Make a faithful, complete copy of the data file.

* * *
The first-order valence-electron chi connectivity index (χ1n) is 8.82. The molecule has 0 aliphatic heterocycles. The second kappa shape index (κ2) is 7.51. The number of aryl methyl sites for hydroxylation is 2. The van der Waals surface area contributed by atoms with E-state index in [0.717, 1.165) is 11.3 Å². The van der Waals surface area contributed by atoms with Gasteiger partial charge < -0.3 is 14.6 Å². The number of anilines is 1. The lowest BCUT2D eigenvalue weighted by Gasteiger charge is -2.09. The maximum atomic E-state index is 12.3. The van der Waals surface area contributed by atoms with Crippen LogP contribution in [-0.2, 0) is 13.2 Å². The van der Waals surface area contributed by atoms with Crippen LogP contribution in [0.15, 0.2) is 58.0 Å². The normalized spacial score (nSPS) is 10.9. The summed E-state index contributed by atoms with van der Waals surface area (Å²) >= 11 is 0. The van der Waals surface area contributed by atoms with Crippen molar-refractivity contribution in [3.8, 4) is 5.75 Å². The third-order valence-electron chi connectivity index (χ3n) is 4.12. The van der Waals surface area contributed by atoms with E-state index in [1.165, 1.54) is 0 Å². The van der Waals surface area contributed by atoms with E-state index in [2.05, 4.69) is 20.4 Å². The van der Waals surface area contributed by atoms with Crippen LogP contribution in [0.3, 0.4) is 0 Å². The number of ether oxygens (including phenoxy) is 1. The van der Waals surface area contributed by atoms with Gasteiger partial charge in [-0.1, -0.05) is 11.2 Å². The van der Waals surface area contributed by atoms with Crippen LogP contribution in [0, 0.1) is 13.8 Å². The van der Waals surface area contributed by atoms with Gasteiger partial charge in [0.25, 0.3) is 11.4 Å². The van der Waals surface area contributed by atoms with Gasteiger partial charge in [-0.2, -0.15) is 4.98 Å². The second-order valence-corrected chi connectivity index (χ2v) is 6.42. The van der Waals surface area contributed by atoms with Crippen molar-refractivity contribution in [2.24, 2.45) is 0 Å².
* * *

The first-order valence-electron chi connectivity index (χ1n) is 8.82. The molecule has 0 aliphatic heterocycles. The second kappa shape index (κ2) is 7.51. The number of aryl methyl sites for hydroxylation is 2. The van der Waals surface area contributed by atoms with E-state index in [0.717, 1.165) is 11.3 Å². The van der Waals surface area contributed by atoms with Gasteiger partial charge < -0.3 is 14.6 Å². The number of anilines is 1. The lowest BCUT2D eigenvalue weighted by Gasteiger charge is -2.09. The maximum atomic E-state index is 12.3. The van der Waals surface area contributed by atoms with Crippen LogP contribution in [-0.2, 0) is 13.2 Å². The van der Waals surface area contributed by atoms with Crippen LogP contribution in [0.15, 0.2) is 58.0 Å². The normalized spacial score (nSPS) is 10.9. The summed E-state index contributed by atoms with van der Waals surface area (Å²) >= 11 is 0. The van der Waals surface area contributed by atoms with Crippen molar-refractivity contribution in [3.8, 4) is 5.75 Å². The third-order valence-electron chi connectivity index (χ3n) is 4.12. The van der Waals surface area contributed by atoms with E-state index in [1.165, 1.54) is 0 Å². The van der Waals surface area contributed by atoms with E-state index in [2.05, 4.69) is 20.4 Å². The van der Waals surface area contributed by atoms with Crippen LogP contribution in [0.3, 0.4) is 0 Å². The number of ether oxygens (including phenoxy) is 1. The van der Waals surface area contributed by atoms with Gasteiger partial charge in [-0.1, -0.05) is 11.2 Å². The van der Waals surface area contributed by atoms with Crippen LogP contribution in [0, 0.1) is 13.8 Å². The van der Waals surface area contributed by atoms with Gasteiger partial charge in [0.25, 0.3) is 11.4 Å². The van der Waals surface area contributed by atoms with Gasteiger partial charge in [-0.2, -0.15) is 4.98 Å². The second-order valence-corrected chi connectivity index (χ2v) is 6.42. The van der Waals surface area contributed by atoms with Crippen molar-refractivity contribution in [2.24, 2.45) is 0 Å².